- Starting the Bridges to Belmont program in 2013, which each year provides 34 incoming freshmen who attend one of four Metro Nashville Public high schools with full, four-year scholarships
- Initiating an innovative public/private partnership with Metro Nashville government that led to a $10 million renovation of nearby E.S. Rose Park, additional scholarships for local high schoolers and ample community relations and service connections
- Forging a relationship with Nashville Public Television that led to 18 straight years of the “Christmas at Belmont” holiday concert being nationally broadcast on PBS
- Hosting a wide variety of events that allowed for students to have unique engagement opportunities including the CMT Music Awards, CMA Country Christmas, the internationally broadcast Davis Cup tennis competition and a slate of political debates and forums
- Partnering with alumnus Brad Paisley and his wife Kimberley Williams-Paisley to open nonprofit grocery outlet The Store
- Launching a Missions Program in which thousands of students have used what they are learning at Belmont to serve others at home and abroad
- Creating museums on campus to inspire students and tourists alike with the advent of the Gallery of Iconic Guitars and the Frederick Hart Studio Museum
Prior to his appointment at Belmont in April of 2000, Fisher was vice president for academic affairs at Arkansas State University, had previously served as dean of the school of business at Henderson State University and was a Professor at the University of Central Arkansas. He earned his BSBA from Henderson State University, an MBA from the University of Memphis, and a PhD in economics and management from the University of Arkansas.
Throughout his time in Nashville, he has also given of his time for the betterment of his community by volunteering in various roles. He currently serves as chair of the board for the Nashville Convention & Visitors Corp. as well as on the Policing Policy Commission and on the Board of Directors for the National Museum of African American Music. He has previously held positions as chair of the Greater Nashville Area Chamber of Commerce, chair of the board of the Pencil Foundation and Alignment Nashville, co-chair of the Mayor’s Task Force on Public Education and as a member of the board for non-profits such as the Nashville Public Education Foundation, Cumberland Region Tomorrow, United Way, Nashville Symphony, Country Music Hall of Fame, and others.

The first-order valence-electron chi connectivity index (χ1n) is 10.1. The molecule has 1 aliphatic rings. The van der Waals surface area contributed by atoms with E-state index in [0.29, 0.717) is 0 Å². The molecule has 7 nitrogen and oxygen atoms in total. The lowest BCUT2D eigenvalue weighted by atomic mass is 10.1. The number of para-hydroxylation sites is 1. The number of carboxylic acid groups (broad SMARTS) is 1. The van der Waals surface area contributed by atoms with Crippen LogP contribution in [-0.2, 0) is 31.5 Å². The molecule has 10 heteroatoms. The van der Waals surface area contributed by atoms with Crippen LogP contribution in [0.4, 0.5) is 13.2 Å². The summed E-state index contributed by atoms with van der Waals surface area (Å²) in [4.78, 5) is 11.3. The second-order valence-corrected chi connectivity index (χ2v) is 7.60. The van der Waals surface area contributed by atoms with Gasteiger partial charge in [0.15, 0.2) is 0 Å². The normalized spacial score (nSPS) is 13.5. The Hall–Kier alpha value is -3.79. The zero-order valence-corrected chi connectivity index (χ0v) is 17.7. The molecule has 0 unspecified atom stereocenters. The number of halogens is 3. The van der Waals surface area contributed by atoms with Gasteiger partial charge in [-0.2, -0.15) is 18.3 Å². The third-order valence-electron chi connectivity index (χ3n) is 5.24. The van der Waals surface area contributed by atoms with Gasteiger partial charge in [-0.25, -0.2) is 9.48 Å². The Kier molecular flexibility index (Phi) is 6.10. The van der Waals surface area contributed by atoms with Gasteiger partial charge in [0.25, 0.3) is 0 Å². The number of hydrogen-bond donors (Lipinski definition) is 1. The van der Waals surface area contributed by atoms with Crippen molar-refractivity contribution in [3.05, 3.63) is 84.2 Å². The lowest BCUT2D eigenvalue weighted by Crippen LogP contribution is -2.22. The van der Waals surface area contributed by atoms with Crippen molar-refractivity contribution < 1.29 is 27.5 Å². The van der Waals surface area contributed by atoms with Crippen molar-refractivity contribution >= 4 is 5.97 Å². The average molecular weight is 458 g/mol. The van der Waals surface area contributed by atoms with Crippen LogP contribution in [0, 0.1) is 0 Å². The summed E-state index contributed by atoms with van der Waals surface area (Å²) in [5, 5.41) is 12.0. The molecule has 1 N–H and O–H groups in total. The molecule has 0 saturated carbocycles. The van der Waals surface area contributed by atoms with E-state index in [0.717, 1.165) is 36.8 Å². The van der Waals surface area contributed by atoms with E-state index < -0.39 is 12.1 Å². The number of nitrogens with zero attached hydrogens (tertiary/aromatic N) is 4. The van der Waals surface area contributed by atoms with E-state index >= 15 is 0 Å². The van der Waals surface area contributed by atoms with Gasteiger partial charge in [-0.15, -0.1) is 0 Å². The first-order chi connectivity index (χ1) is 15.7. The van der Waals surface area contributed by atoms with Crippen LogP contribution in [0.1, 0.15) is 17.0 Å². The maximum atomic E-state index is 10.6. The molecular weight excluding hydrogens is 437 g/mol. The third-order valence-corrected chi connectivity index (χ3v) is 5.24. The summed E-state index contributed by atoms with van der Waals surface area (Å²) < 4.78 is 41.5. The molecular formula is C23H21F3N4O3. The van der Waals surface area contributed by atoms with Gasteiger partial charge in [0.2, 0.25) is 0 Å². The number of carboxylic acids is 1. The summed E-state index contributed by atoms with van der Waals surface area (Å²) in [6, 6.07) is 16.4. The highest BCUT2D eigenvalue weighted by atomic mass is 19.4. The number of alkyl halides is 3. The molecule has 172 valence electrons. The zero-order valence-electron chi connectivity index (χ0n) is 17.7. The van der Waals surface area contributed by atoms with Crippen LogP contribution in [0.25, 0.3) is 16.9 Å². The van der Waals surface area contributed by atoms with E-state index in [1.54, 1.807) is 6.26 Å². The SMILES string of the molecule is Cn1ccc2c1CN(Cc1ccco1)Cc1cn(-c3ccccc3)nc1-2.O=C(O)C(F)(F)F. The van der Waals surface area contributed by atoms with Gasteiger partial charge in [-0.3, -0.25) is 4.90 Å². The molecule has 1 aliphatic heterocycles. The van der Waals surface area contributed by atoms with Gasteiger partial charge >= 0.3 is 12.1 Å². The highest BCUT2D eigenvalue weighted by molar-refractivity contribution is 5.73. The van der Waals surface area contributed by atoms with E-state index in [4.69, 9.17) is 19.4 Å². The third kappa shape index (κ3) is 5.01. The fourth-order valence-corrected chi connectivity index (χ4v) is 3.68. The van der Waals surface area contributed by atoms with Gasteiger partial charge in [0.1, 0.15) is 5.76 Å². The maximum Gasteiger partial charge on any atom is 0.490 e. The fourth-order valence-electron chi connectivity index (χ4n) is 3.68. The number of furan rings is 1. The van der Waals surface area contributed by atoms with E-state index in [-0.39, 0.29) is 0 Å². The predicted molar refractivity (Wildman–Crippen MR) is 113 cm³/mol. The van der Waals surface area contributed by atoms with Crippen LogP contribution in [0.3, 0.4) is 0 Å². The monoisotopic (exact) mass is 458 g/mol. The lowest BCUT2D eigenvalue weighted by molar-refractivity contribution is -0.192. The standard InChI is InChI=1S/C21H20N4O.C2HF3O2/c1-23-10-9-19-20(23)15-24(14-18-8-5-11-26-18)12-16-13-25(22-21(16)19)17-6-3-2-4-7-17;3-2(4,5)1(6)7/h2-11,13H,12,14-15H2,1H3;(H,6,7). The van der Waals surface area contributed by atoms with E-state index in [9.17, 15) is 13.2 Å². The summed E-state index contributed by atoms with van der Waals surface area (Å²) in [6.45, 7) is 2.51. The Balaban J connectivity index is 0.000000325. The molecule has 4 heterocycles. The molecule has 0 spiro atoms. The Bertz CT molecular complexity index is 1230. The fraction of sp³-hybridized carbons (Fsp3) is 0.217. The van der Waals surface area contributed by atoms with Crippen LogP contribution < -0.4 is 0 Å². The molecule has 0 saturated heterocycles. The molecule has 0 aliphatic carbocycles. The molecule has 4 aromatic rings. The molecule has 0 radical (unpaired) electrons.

Fisher was named “Tennessean of the Year” in 2008 following Belmont’s hosting of the Town Hall Presidential Debate, and in 2010, he was named “Nashvillian of the Year.” Even more recently, the Nashville Post recognized him as CEO of the Year in 2018.
In 2008, he and his wife, Judy, co-authored Life is a Gift: Inspiration from the Soon-Departed, a book that shares thoughts on living from 105 people in the Alive Hospice Program. He previously co-authored Real Dream Teams, a book on team leadership. Fisher has also served as a Fulbright Scholar in Kuala Lumpur, Malaysia.
About Belmont University
Belmont University—home of the October 22, 2020 Presidential Debate, the third and final in the election season—is made up of more than 8,200 students who come from every state and 28 countries. Nationally ranked and consistently recognized by U.S. News & World Report for its innovation and commitment to teaching, Belmont brings together the best of liberal arts and professional education in a Christian community of learning and service. The University’s purpose is to help students explore their passions and develop their talents to meet the world’s needs. With more than 100 areas of undergraduate study, 27 master’s programs and five doctoral degrees, there is no limit to the ways Belmont University can expand an individual’s horizon. For more information, visit www.belmont.edu.